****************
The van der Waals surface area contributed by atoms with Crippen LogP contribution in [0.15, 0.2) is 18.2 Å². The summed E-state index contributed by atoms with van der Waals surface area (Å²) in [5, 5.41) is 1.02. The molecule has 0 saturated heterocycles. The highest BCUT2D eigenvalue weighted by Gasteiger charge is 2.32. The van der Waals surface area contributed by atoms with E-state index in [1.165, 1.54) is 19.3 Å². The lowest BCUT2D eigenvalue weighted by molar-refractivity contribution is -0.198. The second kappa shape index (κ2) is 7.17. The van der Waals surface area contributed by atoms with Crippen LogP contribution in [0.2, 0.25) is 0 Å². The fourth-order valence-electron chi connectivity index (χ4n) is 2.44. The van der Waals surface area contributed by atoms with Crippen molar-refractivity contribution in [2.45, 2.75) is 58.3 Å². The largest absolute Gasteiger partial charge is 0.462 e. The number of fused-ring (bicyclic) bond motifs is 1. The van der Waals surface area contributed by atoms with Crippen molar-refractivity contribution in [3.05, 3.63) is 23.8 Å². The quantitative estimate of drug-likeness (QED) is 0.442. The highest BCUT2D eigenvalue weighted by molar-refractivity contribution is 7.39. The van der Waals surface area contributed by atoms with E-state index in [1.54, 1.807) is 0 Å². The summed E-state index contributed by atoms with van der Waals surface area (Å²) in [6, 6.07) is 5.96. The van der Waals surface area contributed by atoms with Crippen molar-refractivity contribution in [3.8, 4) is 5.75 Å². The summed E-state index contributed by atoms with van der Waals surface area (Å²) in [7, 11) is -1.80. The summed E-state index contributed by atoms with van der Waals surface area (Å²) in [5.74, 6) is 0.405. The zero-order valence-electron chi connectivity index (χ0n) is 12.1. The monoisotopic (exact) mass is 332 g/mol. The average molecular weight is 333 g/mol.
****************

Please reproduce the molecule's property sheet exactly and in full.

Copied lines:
The van der Waals surface area contributed by atoms with Crippen LogP contribution in [0.15, 0.2) is 18.2 Å². The summed E-state index contributed by atoms with van der Waals surface area (Å²) in [5, 5.41) is 1.02. The molecule has 0 saturated heterocycles. The highest BCUT2D eigenvalue weighted by Gasteiger charge is 2.32. The van der Waals surface area contributed by atoms with E-state index in [1.165, 1.54) is 19.3 Å². The lowest BCUT2D eigenvalue weighted by molar-refractivity contribution is -0.198. The second kappa shape index (κ2) is 7.17. The van der Waals surface area contributed by atoms with Crippen LogP contribution in [0.2, 0.25) is 0 Å². The fourth-order valence-electron chi connectivity index (χ4n) is 2.44. The van der Waals surface area contributed by atoms with Crippen molar-refractivity contribution in [2.45, 2.75) is 58.3 Å². The largest absolute Gasteiger partial charge is 0.462 e. The number of fused-ring (bicyclic) bond motifs is 1. The van der Waals surface area contributed by atoms with Crippen molar-refractivity contribution in [3.05, 3.63) is 23.8 Å². The quantitative estimate of drug-likeness (QED) is 0.442. The highest BCUT2D eigenvalue weighted by molar-refractivity contribution is 7.39. The van der Waals surface area contributed by atoms with E-state index in [1.54, 1.807) is 0 Å². The summed E-state index contributed by atoms with van der Waals surface area (Å²) in [6, 6.07) is 5.96. The van der Waals surface area contributed by atoms with Crippen molar-refractivity contribution in [3.8, 4) is 5.75 Å². The summed E-state index contributed by atoms with van der Waals surface area (Å²) in [7, 11) is -1.80. The summed E-state index contributed by atoms with van der Waals surface area (Å²) in [5.74, 6) is 0.405. The zero-order valence-electron chi connectivity index (χ0n) is 12.1. The monoisotopic (exact) mass is 332 g/mol. The average molecular weight is 333 g/mol.